Understand the basics of capacitive coupling.
Learn the pros and cons of capacitive coupling.
Get tips on how to reduce capacitive coupling.
Ask any teacher how many kids it takes to turn a classroom into a loud circus and the answer will be, “Just two”. This is especially true when the two kids in question are talkers and seated next to each other. With little separating them, it doesn’t take much for a few side remarks to turn into a full-blown conversation. Soon, the entire lesson must be halted to address the chatty pals in the corner. As the parent of a talkative son, I’m all too familiar with the frustration this causes a teacher.
Of course, one of the first lessons a teacher learns is that seat assignments matter, and once you identify your “talkers”, you place them as far apart as possible if you want to keep the classroom running efficiently.
This same principle applies to noisy traces in a PCB. The good news is the answer to, “How to reduce capacitive coupling?” might be more straightforward to solve than unwanted classroom conversations. In this article, we’ll explore the basics of capacitive coupling and learn how to effectively reduce it to avoid crosstalk.
What Is Capacitive Coupling?
Capacitive coupling is the transfer of electric energy between two insulator-separated conductors.
If you’re familiar with how a capacitor works, you’ll find it easy to understand capacitive coupling. Otherwise, here’s a quick refresher:
Capacitors are made from two conductive terminals which are separated by an insulator. When one of the terminals is brought to a higher voltage potential than the other, electric charges build up between the terminals. When the voltage is removed from the terminal, the capacitor releases the charges in the form of a current.
The behavior of the capacitor makes it reject a direct current (DC), but it becomes a low impedance path for an alternating current (AC). In a PCB, there are various elements that could form a virtual capacitor and allow energy to transfer between them.
Capacitive coupling, also known as electrostatic coupling, is how energy moves between conductive elements that are separated by insulators. One example is if you place two copper traces close to each other, the capacitive coupling will cause the energy on one trace to be transferred to the other.
In the next section, we’ll take a closer look at how this energy transfer could be a positive or negative thing, depending on your goals.
The Good and Bad of Capacitive Coupling
Capacitive coupling often causes crosstalk in electronics.
Looking on the bright side, a talkative child can be a sign of a future leader, debater, or lawyer. In this same way, capacitive coupling can be good or bad, depending on the circumstances.
When intentionally applied in electronics, the principle of capacitive coupling gives rise to the miracle of modern devices like touch panels and capacitive sensing buttons. These devices detect and convert the changes in measured capacitance into user inputs.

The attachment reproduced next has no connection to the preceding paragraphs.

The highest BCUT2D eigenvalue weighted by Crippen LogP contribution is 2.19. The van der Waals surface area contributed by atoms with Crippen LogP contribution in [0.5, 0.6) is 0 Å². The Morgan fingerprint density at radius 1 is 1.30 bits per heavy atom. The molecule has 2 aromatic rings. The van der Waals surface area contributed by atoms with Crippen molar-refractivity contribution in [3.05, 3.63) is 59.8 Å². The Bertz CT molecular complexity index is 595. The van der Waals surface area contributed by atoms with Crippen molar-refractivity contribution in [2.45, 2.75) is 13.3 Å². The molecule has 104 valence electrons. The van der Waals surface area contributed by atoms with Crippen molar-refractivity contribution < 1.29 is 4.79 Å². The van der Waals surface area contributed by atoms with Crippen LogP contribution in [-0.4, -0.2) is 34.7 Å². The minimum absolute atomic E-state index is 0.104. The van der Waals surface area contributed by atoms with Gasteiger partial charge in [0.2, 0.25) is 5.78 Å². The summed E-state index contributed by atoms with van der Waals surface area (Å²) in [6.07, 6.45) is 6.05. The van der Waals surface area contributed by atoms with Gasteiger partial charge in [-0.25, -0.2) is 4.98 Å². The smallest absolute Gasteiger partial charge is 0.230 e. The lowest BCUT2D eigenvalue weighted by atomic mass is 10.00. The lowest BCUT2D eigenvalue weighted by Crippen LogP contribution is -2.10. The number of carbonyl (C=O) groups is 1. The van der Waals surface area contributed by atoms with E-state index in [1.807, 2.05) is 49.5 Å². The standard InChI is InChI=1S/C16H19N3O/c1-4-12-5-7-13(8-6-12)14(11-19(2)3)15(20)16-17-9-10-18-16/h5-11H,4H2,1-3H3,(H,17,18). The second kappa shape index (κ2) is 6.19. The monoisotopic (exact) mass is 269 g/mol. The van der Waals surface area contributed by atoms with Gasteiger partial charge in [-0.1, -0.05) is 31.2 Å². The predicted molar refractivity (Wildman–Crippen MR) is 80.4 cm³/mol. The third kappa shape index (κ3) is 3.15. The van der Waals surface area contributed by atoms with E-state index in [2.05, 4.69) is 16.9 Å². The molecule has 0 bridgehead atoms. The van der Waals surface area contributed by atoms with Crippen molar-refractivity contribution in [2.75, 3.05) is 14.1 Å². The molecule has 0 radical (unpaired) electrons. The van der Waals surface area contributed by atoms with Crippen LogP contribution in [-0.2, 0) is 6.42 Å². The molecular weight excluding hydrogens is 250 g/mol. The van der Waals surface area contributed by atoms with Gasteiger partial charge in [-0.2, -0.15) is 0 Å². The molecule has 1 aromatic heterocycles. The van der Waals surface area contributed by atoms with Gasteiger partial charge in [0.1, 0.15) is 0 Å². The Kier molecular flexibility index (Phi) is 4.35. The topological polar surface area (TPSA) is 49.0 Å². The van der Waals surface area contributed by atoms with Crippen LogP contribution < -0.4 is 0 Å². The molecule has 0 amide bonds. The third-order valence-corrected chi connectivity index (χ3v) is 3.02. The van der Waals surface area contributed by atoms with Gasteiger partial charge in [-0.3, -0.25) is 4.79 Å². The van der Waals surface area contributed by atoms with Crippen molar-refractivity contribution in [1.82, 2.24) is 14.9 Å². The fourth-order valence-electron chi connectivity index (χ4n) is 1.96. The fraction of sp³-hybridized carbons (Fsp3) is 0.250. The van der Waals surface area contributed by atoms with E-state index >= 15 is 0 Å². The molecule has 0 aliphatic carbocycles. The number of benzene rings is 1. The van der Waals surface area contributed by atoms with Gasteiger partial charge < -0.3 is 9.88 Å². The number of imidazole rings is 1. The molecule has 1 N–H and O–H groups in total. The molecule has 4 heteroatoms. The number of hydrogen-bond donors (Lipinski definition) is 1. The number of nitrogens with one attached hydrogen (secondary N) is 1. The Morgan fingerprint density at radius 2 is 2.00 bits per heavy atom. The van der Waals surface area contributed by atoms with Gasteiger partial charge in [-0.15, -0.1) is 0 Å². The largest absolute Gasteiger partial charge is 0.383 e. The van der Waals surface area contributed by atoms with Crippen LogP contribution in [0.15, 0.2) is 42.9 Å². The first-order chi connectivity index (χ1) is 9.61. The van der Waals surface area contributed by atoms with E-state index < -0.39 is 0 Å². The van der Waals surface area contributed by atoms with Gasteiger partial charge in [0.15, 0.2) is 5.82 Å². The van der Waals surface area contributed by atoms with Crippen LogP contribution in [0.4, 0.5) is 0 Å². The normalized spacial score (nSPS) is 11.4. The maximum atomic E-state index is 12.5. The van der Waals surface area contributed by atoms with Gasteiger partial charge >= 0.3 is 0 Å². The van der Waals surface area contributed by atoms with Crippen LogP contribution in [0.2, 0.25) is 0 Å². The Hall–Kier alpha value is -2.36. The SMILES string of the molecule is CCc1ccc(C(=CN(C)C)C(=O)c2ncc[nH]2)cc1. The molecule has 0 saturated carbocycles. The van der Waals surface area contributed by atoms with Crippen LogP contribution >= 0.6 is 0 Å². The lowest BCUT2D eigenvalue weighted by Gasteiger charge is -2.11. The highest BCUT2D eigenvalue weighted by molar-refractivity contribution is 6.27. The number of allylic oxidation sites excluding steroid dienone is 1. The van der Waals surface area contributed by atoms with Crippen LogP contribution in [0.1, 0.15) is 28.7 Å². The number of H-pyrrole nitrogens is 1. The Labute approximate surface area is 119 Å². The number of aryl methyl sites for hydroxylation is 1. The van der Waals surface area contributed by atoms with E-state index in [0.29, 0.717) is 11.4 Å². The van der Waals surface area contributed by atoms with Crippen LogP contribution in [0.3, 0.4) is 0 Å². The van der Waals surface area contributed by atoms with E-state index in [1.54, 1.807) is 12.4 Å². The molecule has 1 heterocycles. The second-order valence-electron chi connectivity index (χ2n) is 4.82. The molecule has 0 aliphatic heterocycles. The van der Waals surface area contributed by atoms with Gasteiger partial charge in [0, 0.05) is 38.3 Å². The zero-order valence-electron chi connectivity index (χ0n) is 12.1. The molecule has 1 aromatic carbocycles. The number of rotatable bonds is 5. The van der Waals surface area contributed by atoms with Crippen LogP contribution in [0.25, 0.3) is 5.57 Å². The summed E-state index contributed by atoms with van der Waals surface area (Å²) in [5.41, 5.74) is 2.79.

However, capacitive coupling that results from unintended capacitance or parasitic capacitance is disruptive to a circuit’s performance. Capacitive coupling is what causes crosstalk, where the signal from one conductor is coupled into an adjacent one.
For example, if SPI (serial peripheral interface) data runs close to an analog signal, the latter will pick up faint pulses of the SPI transmission. Mutual capacitive coupling can also occur between two traces carrying high-speed signals, compromising the integrity of both signals. As a result, you’ll get high error rates at the receiving end of both signals.
How to Reduce Capacitive Coupling
Shorten traces to reduce capacitive coupling
The effect of capacitive coupling will rear its ugly head when the PCB is in operation. By then, there’s nothing you can do to mitigate its effect. To reduce capacitive coupling, you must start during the design stage.
Here are three proven ways to reduce capacitive coupling in your PCB layout.
Increase Distance Between Traces
Understandably, space is a luxury in a classroom or on a PCB. Still, if it’s possible, try to increase the distance between your “talkers” or adjacent traces, particularly on those carrying high-speed signals. As capacitance is inversely proportional to the distance between terminals, keeping traces further apart will reduce capacitive coupling.
If there isn’t much space to work on, consider shielding high-frequency traces on both sides with a ground terminated copper strip. The ground strip acts as a shield and prevents the charge from coupling to other traces.
Keep Traces Short
Long traces increase the area of the conductor, which increases capacitive coupling. Therefore, keep high-frequency traces as short as possible.
Luckily, how to reduce capacitive coupling isn’t as hard as you think when you have advanced PCB design software. With OrCAD’s range of tools, editing a PCB layout is a breeze and helps you avoid unintended capacitive coupling. You can also use InspectAR to interactively assess and improve your PCB design process using augmented reality. Inspecting, debugging, reworking, and assembling PCBs has never been simpler or more accurate.
If you’re looking to learn more about how Cadence has the solution for you, talk to us and our team of experts.
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